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Adheren relies on chemical modifications, rather than genetic engineering, to create its cell-based immunotherapies.
An exciting new direction in cell therapies is in the works: attaching antibodies directly to immune cells to create anti-cancer T-cell therapies. Matthew B. Francis presented this new technology during the Catalent Applied Drug Delivery Institute meeting, “Advances in Biologics Development and Delivery,” on March 24, 2016. Francis is a professor of chemistry and executive associate dean in the college of chemistry at UC Berkeley and is also a key management team member at Adheren, a biotechnology company that focuses on cancer immunotherapies.
Adheren’s anti-cancer T-cell therapy-known as antibody conjugated effector T cells (ACE-T)-is unlike many other chimeric antigen receptor T-cell (CAR-T) therapies that are already in development. CAR-T therapies typically contain modified monoclonal antibody single-chain variable fragments (scFv) that are genetically engineered to present on the T cells.
Through an adhesion mechanism that is driven by chemical modifications, Francis said Adheren’s antibodies can synthetically attach to T cells or natural killer (NK) cells without undergoing any gene modifications. The antibody-cell conjugates also do not have to undergo long-term culture conditions like CAR-T therapies do. Typical CAR-T therapies take approximately 3 weeks to culture and administer and can be very expensive. Adheren’s “point of care” T-cell therapy process takes only 2–3 hours, said Francis. The steps within the shortened process would include leukapheresis, automated T-cell modification, modified T-cell infusion, and chemotherapy.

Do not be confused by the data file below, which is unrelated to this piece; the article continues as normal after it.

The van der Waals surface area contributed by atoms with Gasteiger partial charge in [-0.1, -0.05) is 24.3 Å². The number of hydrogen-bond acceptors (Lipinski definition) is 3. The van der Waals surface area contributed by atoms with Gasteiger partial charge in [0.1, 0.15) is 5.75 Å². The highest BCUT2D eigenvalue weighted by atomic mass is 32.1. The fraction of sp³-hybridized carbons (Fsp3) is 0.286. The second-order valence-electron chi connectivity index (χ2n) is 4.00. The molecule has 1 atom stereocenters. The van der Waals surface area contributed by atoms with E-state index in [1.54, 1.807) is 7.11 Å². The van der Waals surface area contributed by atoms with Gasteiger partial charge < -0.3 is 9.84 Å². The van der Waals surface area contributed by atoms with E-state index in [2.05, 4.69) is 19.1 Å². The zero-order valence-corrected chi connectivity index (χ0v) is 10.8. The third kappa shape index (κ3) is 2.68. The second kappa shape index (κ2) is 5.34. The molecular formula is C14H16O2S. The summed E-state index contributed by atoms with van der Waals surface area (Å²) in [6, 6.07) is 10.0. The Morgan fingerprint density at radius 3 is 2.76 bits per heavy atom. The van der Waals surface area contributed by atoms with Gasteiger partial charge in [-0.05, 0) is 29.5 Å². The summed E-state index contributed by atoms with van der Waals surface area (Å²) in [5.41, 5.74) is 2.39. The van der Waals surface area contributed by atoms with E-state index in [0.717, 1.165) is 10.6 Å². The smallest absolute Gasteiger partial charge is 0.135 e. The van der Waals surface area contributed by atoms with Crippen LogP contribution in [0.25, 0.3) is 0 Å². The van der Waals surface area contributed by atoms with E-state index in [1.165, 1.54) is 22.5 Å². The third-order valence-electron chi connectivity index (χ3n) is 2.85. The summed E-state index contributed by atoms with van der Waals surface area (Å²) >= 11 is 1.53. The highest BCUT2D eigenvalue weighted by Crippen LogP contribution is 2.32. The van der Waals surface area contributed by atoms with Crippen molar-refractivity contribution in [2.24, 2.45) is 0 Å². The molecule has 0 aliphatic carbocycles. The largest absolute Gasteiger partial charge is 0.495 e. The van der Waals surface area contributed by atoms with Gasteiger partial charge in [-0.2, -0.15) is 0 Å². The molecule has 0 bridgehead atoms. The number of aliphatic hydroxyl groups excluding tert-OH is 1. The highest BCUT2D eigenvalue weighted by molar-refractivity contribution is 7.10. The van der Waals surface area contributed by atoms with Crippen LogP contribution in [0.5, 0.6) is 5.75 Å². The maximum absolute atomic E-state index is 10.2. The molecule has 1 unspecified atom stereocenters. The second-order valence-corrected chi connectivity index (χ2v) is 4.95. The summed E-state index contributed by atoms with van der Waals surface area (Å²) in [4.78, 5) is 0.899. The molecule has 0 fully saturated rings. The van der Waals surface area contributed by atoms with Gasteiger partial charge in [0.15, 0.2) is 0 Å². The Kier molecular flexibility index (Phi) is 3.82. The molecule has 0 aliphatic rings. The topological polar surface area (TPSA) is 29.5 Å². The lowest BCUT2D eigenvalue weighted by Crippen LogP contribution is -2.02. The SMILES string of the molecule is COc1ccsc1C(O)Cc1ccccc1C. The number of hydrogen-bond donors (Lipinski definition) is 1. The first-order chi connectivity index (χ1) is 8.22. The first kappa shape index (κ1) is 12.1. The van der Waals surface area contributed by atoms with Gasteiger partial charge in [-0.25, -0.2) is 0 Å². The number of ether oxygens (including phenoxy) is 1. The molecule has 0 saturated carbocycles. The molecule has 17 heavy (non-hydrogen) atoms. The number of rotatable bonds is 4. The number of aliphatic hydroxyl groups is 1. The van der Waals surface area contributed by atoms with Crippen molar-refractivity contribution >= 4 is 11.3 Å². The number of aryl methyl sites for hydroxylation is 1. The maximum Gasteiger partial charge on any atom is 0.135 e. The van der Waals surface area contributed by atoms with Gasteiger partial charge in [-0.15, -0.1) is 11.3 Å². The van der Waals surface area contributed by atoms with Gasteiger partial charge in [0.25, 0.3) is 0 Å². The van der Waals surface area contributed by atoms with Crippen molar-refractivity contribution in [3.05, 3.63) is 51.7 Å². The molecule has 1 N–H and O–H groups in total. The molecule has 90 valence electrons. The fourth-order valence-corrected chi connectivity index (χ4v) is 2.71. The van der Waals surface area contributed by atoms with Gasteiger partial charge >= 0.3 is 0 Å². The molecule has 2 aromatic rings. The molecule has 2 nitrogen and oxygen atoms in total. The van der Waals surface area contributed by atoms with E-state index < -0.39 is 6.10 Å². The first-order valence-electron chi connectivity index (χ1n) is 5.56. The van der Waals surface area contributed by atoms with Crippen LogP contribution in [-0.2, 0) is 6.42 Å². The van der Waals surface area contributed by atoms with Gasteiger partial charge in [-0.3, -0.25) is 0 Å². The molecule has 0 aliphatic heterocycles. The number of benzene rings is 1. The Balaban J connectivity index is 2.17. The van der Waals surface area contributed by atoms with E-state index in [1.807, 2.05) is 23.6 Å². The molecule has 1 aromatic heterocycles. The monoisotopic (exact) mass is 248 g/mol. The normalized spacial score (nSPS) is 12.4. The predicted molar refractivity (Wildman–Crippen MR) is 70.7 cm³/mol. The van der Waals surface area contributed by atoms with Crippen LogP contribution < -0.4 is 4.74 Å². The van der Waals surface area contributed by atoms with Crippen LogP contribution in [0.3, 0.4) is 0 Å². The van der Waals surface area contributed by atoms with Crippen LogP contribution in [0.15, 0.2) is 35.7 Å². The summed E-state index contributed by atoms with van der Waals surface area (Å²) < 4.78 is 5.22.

Antibody loading on cell surfaces can be controlled in these ACE-T cells, Francis says, and a dose of ACE-T can easily be titrated, unlike a CAR-T therapy, which expands in vivo.
Matthews said that when their ACE-T cells were tested on solid tumors in mouse models, the animals were tumor-free after only 31 days. In comparison, Herceptin (trastuzumab) alone did not demonstrate this level of efficacy. Western blot analysis told the researchers that they were hitting many targets independently, noted Francis. According to the Adheren website, the “ACE-T approach is readily compatible with any developed and future antibodies.”
Although Francis admitted the researchers do not know the exact mechanism of action of their investigational molecule, he said he suspects there are co-stimulatory mechanisms at play, or there is some parallel pathway activation. He said that unlike in CAR-T, where there is too much activation of IL-6-a phenomenon that causes an inflammatory response known as cytokine storm-there was barely any IL-6 present after administration of their ACE-T cells. Francis attributed this to the fact that because no genetic engineering was required to make ACE-T cells, there was less aggressive activation of the cytokine response than there typically would be for a genetically engineered CAR-T therapy.